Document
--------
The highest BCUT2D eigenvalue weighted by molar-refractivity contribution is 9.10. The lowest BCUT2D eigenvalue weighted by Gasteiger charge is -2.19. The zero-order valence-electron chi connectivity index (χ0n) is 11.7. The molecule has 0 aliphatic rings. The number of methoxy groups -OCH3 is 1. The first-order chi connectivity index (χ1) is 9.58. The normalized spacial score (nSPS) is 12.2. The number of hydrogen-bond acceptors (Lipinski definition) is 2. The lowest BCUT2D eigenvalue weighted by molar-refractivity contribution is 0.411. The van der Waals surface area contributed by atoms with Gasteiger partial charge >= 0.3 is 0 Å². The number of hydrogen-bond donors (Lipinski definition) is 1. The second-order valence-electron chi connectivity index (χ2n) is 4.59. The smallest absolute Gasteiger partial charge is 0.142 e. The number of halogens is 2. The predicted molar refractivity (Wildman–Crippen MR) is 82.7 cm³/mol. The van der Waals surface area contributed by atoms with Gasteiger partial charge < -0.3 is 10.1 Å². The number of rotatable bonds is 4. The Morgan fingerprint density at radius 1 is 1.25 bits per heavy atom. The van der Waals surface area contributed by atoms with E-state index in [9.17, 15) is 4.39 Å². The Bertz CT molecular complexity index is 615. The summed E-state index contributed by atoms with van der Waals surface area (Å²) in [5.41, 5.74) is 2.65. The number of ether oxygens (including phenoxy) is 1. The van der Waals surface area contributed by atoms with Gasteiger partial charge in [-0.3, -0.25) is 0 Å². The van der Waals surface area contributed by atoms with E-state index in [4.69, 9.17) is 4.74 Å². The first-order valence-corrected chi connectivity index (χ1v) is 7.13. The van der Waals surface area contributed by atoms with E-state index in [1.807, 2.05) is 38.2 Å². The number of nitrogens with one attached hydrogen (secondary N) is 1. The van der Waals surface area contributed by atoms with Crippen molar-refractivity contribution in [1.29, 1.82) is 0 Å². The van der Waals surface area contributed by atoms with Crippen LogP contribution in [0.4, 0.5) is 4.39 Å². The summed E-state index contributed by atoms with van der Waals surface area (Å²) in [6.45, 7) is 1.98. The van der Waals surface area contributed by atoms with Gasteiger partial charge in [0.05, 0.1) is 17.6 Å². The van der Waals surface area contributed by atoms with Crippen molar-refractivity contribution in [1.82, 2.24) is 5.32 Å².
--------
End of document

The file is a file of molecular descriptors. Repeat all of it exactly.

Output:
The highest BCUT2D eigenvalue weighted by molar-refractivity contribution is 9.10. The lowest BCUT2D eigenvalue weighted by Gasteiger charge is -2.19. The zero-order valence-electron chi connectivity index (χ0n) is 11.7. The molecule has 0 aliphatic rings. The number of methoxy groups -OCH3 is 1. The first-order chi connectivity index (χ1) is 9.58. The normalized spacial score (nSPS) is 12.2. The number of hydrogen-bond acceptors (Lipinski definition) is 2. The lowest BCUT2D eigenvalue weighted by molar-refractivity contribution is 0.411. The van der Waals surface area contributed by atoms with Gasteiger partial charge >= 0.3 is 0 Å². The number of hydrogen-bond donors (Lipinski definition) is 1. The second-order valence-electron chi connectivity index (χ2n) is 4.59. The smallest absolute Gasteiger partial charge is 0.142 e. The number of halogens is 2. The predicted molar refractivity (Wildman–Crippen MR) is 82.7 cm³/mol. The van der Waals surface area contributed by atoms with Gasteiger partial charge < -0.3 is 10.1 Å². The number of rotatable bonds is 4. The Morgan fingerprint density at radius 1 is 1.25 bits per heavy atom. The van der Waals surface area contributed by atoms with E-state index in [9.17, 15) is 4.39 Å². The Bertz CT molecular complexity index is 615. The summed E-state index contributed by atoms with van der Waals surface area (Å²) in [5.41, 5.74) is 2.65. The number of ether oxygens (including phenoxy) is 1. The van der Waals surface area contributed by atoms with Gasteiger partial charge in [-0.3, -0.25) is 0 Å². The van der Waals surface area contributed by atoms with E-state index in [4.69, 9.17) is 4.74 Å². The first-order valence-corrected chi connectivity index (χ1v) is 7.13. The van der Waals surface area contributed by atoms with E-state index in [1.807, 2.05) is 38.2 Å². The number of nitrogens with one attached hydrogen (secondary N) is 1. The van der Waals surface area contributed by atoms with Crippen molar-refractivity contribution in [1.29, 1.82) is 0 Å². The van der Waals surface area contributed by atoms with Crippen LogP contribution in [0.4, 0.5) is 4.39 Å². The summed E-state index contributed by atoms with van der Waals surface area (Å²) in [6.45, 7) is 1.98. The van der Waals surface area contributed by atoms with Gasteiger partial charge in [0.05, 0.1) is 17.6 Å². The van der Waals surface area contributed by atoms with Crippen molar-refractivity contribution in [1.82, 2.24) is 5.32 Å².